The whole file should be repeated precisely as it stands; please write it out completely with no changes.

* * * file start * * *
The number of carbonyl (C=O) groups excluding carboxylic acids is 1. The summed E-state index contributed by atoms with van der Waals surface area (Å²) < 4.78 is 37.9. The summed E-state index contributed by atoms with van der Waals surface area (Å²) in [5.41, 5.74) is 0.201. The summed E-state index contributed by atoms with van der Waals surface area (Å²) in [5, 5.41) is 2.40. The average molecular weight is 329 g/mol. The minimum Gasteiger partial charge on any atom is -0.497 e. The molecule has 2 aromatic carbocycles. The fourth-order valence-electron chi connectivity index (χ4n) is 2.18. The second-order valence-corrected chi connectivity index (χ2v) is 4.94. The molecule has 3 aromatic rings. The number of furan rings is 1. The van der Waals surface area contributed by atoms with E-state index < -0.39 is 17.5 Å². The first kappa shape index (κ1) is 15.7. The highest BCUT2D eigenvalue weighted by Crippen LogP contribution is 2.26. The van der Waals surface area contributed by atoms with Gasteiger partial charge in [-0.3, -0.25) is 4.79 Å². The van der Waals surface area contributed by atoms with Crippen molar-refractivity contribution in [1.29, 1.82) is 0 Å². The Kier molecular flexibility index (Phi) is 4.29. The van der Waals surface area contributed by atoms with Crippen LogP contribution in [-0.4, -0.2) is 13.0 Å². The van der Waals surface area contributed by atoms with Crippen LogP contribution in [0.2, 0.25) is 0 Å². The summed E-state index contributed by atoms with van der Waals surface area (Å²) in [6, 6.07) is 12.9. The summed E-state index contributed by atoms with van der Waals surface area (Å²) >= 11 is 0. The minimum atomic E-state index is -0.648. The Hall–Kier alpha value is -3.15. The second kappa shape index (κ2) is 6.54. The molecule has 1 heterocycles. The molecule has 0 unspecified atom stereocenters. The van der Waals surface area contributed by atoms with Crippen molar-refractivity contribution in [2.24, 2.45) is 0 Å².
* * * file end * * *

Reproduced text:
The number of carbonyl (C=O) groups excluding carboxylic acids is 1. The summed E-state index contributed by atoms with van der Waals surface area (Å²) < 4.78 is 37.9. The summed E-state index contributed by atoms with van der Waals surface area (Å²) in [5.41, 5.74) is 0.201. The summed E-state index contributed by atoms with van der Waals surface area (Å²) in [5, 5.41) is 2.40. The average molecular weight is 329 g/mol. The minimum Gasteiger partial charge on any atom is -0.497 e. The molecule has 2 aromatic carbocycles. The fourth-order valence-electron chi connectivity index (χ4n) is 2.18. The second-order valence-corrected chi connectivity index (χ2v) is 4.94. The molecule has 3 aromatic rings. The number of furan rings is 1. The van der Waals surface area contributed by atoms with E-state index < -0.39 is 17.5 Å². The first kappa shape index (κ1) is 15.7. The highest BCUT2D eigenvalue weighted by Crippen LogP contribution is 2.26. The van der Waals surface area contributed by atoms with Gasteiger partial charge in [-0.3, -0.25) is 4.79 Å². The van der Waals surface area contributed by atoms with Crippen molar-refractivity contribution in [1.29, 1.82) is 0 Å². The Kier molecular flexibility index (Phi) is 4.29. The van der Waals surface area contributed by atoms with Crippen LogP contribution in [-0.4, -0.2) is 13.0 Å². The van der Waals surface area contributed by atoms with Crippen LogP contribution in [0.2, 0.25) is 0 Å². The summed E-state index contributed by atoms with van der Waals surface area (Å²) in [6, 6.07) is 12.9. The summed E-state index contributed by atoms with van der Waals surface area (Å²) >= 11 is 0. The minimum atomic E-state index is -0.648. The Hall–Kier alpha value is -3.15. The second kappa shape index (κ2) is 6.54. The molecule has 1 heterocycles. The molecule has 0 unspecified atom stereocenters. The van der Waals surface area contributed by atoms with Crippen molar-refractivity contribution in [2.24, 2.45) is 0 Å².